Air Quality in Columbus, Ohio is Improving and Here’s Why That’s Happening

Ohio air quality

Columbus, Ohio, takes air quality seriously. In fact, the last time the city experienced concerning levels of air pollution was in 2012, according to the Mid-Ohio Regional Planning Commission (MORPC).  

So, when a company stated that air quality in Columbus was one of the worst...  

They didn’t take the air quality news lightly.  

Instead, they started studying the air quality data further to understand why their results were so different. They even took it one step further and established an air quality program to collect more localized data and insights into what was happening.  

In this article, we’ll dive into how Ohio uses air quality monitoring to boost their air quality data and develop more community-specific solutions.  

Is the Air Quality in Ohio Deteriorating or Improving?  

The answer to the question isn’t as simple as you might think. In 2022, Ohio EPA’s report found that air pollution in Ohio has declined for the past decade. Plus, the MORPC states that Mid-Ohio experienced good AQI levels for 96% of 2022. And the remaining 4% have moderate levels of air pollution.  

However, a closer look at the report reveals still significant gaps in the data remain.  

In 2018, for example, the Ohio State University cited the three air quality monitoring stations in Columbus aren’t enough to capture accurate localized data. While there are now four government-issued air quality monitors, they still don't cover the growing metropolitan area.  

That's because air quality can vary from community to community and even building to building. For example, researchers in Los Angeles found that LA ports have high levels of air pollution compared to other areas in the city. One reason is that 40% of US imports go through these ports.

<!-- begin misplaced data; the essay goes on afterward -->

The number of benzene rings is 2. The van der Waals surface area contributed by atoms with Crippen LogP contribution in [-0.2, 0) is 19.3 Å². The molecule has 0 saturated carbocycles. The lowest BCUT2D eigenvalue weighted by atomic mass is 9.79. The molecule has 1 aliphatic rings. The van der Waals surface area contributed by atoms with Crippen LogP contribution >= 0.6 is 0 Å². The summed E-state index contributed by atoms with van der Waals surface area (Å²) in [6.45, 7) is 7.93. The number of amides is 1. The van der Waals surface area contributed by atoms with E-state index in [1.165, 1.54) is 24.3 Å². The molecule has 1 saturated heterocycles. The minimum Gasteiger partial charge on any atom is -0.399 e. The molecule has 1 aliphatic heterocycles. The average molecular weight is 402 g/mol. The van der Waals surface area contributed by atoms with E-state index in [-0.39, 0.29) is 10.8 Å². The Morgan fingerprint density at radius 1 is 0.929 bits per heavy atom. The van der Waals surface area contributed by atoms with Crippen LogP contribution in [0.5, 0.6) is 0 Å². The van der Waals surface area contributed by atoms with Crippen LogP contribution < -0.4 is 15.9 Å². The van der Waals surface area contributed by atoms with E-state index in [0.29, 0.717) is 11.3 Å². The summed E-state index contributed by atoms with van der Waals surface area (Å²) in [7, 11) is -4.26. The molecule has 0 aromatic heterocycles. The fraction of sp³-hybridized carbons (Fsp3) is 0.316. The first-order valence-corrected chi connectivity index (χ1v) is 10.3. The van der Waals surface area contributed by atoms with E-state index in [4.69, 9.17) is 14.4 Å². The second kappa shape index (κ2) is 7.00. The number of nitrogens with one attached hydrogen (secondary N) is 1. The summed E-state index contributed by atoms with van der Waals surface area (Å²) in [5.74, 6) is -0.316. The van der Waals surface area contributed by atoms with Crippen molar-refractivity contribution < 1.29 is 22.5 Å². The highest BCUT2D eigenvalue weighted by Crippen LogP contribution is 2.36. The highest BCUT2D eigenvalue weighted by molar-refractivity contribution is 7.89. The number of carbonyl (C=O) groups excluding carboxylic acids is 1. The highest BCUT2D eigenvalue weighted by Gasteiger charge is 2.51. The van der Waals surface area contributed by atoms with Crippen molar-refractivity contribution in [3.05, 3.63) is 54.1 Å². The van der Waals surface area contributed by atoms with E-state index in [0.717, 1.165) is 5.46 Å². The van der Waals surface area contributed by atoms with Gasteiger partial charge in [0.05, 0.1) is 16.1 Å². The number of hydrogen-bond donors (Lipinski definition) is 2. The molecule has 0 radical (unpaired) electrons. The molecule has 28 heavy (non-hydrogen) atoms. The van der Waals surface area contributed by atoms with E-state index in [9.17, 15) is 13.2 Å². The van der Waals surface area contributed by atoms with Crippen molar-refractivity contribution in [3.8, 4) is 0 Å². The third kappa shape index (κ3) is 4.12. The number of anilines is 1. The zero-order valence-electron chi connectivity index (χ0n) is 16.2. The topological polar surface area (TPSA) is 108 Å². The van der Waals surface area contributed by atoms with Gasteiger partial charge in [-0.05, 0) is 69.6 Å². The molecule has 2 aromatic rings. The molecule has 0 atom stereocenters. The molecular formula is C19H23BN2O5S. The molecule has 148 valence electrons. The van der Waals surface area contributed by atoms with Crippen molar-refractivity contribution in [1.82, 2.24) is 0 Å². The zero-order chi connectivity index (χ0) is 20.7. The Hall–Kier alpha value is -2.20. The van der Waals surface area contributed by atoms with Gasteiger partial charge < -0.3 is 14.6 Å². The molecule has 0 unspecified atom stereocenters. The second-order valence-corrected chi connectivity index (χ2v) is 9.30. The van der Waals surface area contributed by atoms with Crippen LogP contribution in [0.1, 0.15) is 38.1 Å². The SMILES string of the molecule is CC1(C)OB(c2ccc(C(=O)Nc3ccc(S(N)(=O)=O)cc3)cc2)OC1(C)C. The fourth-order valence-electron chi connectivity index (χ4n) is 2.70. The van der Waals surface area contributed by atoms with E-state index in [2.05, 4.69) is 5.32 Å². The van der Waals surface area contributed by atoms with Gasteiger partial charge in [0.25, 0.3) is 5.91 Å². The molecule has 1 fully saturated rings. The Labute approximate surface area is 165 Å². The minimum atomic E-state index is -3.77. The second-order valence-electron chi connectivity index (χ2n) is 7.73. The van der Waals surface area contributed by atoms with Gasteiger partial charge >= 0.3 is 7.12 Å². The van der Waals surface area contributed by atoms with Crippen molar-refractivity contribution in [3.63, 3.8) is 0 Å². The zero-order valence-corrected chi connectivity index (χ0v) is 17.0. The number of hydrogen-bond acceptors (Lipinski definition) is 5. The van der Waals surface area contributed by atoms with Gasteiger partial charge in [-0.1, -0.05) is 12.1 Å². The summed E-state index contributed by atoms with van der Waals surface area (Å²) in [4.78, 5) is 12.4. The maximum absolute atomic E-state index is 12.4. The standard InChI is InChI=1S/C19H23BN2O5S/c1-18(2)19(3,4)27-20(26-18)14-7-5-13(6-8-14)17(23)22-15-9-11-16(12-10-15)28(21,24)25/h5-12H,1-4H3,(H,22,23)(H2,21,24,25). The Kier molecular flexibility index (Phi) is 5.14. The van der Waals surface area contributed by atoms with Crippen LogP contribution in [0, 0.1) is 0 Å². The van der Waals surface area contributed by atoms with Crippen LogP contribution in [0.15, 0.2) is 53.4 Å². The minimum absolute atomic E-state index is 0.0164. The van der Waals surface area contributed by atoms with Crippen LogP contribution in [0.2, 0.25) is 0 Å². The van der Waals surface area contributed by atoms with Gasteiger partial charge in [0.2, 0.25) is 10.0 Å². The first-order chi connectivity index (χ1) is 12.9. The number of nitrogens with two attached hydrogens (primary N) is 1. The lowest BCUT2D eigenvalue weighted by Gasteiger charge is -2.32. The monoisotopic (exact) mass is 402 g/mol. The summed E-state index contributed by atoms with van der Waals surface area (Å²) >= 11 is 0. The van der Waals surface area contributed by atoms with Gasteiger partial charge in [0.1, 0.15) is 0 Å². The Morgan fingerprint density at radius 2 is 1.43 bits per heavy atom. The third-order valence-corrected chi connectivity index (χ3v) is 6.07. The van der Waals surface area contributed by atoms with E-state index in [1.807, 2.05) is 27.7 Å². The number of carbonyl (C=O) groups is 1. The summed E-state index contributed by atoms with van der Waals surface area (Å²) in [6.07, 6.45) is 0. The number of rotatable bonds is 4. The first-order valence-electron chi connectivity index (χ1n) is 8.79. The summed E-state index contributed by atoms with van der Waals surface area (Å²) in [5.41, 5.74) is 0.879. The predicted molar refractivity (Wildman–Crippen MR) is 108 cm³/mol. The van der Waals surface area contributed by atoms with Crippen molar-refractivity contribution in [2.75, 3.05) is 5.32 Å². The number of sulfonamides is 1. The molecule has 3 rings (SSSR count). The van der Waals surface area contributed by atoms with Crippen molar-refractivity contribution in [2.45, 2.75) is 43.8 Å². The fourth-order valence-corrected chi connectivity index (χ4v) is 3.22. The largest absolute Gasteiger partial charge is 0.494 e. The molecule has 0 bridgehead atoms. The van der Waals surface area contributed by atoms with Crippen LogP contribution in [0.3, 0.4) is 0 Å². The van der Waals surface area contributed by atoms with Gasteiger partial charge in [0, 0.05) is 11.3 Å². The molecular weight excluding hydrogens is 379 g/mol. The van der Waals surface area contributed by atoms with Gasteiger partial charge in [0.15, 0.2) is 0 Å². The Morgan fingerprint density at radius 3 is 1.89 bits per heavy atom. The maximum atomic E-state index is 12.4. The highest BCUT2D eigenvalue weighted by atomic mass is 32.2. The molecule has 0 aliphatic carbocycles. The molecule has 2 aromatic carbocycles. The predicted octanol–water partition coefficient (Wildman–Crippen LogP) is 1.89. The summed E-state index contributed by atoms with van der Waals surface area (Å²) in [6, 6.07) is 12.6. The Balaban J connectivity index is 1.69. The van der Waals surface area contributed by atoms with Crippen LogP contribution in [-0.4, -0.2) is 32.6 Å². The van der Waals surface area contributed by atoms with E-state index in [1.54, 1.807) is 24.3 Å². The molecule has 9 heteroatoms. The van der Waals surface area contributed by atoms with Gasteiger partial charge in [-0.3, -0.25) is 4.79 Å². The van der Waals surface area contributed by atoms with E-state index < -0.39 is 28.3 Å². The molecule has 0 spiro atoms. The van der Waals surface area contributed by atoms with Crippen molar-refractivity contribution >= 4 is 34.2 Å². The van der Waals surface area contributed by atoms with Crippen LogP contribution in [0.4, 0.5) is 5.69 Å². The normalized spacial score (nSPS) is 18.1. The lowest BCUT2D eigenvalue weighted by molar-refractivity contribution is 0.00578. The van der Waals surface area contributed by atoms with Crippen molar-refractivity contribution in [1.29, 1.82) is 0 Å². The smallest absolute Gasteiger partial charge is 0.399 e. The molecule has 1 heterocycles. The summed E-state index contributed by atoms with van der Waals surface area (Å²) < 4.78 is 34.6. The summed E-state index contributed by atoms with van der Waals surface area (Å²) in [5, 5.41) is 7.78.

Another vital factor to consider is that the City of Columbus is quickly evolving. Columbus’ population grew by three percent in the last 20 years and will continue to grow as more business opportunities arise. One of which is the development of factories in the city, like Intel and Honda. All of these will certainly change the air quality in Columbus and Ohio.  

But as we said, Columbus takes its air quality seriously. They’ve already implemented air quality programs that anticipate this growth and address past air pollution problems. On top of that, they’ve implemented energy efficiency programs, shifted to renewable energy, and even made the city friendlier to cyclists and pedestrians.   

Most of all, they’ve launched the Neighborhood Air Quality Monitoring Program to gain more insight into the air quality on a local level.  

How Ohio is Improving Air Quality Data with Air Quality Monitors  

A joint project of the MORPC and Franklin County Health, the Neighborhood Air Quality Monitoring Program aims to enhance the particulate matter data of the region. Currently, the program plans to distribute 20 PurpleAir air quality monitors in ten different locations.  

By doing so, they hope to answer questions like:  

  • How does air quality evolve over time?  
  • Do neighborhoods in Franklin County experience environmental inequities?
  • How can we empower the community in the fight against air pollution?  
  • What are the most effective solutions to address neighborhood-specific air quality issues? 

Additionally, MORPC has integrated the PurpleAir Map on their website, so that citizens can view real-time air quality data in their community. This helps them make more informed decisions that protect their health at certain AQI levels.

Air quality map in Columbus Ohio

Since 2018, PurpleAir air quality monitors have earned a reputation amongst academics, researchers, and scientists for being highly accurate. An evaluation by AQ-SPEC also reports that the PurpleAir Classic model has a 97% correlation with FEM/FRM air quality monitors measuring fine particulate matter (PM2.5).  

With richer air quality data available at Ohio’s fingertips, there’s nothing stopping them from further improving their air quality. They can develop more community-specific solutions, involve the public in mitigating air pollution, and even plan for a more breathable future. 

Connect With PurpleAir

At PurpleAir, there are tons of organizations and researchers around the world using our data—from Google to the EPA. We’re thrilled to see research like this being used to help local neighborhoods, and we look forward to seeing plenty more in the future.  

Are you a technology company or institution looking to work with PurpleAir?  

We’d love to connect and see how we can help you. Whether you’re interested in our air quality monitors or using our air quality data for your projects, feel free to reach out.